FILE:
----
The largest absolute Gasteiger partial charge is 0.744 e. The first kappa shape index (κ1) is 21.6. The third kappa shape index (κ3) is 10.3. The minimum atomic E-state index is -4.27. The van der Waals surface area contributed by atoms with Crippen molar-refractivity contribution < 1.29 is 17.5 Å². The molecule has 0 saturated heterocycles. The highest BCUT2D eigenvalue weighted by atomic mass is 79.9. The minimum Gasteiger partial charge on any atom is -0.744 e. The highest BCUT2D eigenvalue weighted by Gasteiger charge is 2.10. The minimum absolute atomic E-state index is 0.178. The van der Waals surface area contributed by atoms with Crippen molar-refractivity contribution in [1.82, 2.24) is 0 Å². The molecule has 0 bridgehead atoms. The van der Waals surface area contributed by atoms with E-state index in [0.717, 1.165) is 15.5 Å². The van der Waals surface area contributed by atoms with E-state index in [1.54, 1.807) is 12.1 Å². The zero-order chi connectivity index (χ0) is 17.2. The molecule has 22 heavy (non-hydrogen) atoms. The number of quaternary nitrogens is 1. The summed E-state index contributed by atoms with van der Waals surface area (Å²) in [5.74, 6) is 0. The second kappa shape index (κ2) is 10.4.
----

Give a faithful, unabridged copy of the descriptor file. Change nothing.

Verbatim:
The largest absolute Gasteiger partial charge is 0.744 e. The first kappa shape index (κ1) is 21.6. The third kappa shape index (κ3) is 10.3. The minimum atomic E-state index is -4.27. The van der Waals surface area contributed by atoms with Crippen molar-refractivity contribution < 1.29 is 17.5 Å². The molecule has 0 saturated heterocycles. The highest BCUT2D eigenvalue weighted by atomic mass is 79.9. The minimum Gasteiger partial charge on any atom is -0.744 e. The highest BCUT2D eigenvalue weighted by Gasteiger charge is 2.10. The minimum absolute atomic E-state index is 0.178. The van der Waals surface area contributed by atoms with Crippen molar-refractivity contribution in [1.82, 2.24) is 0 Å². The molecule has 0 bridgehead atoms. The van der Waals surface area contributed by atoms with E-state index in [0.717, 1.165) is 15.5 Å². The van der Waals surface area contributed by atoms with E-state index in [1.54, 1.807) is 12.1 Å². The zero-order chi connectivity index (χ0) is 17.2. The molecule has 22 heavy (non-hydrogen) atoms. The number of quaternary nitrogens is 1. The summed E-state index contributed by atoms with van der Waals surface area (Å²) in [5.74, 6) is 0. The second kappa shape index (κ2) is 10.4.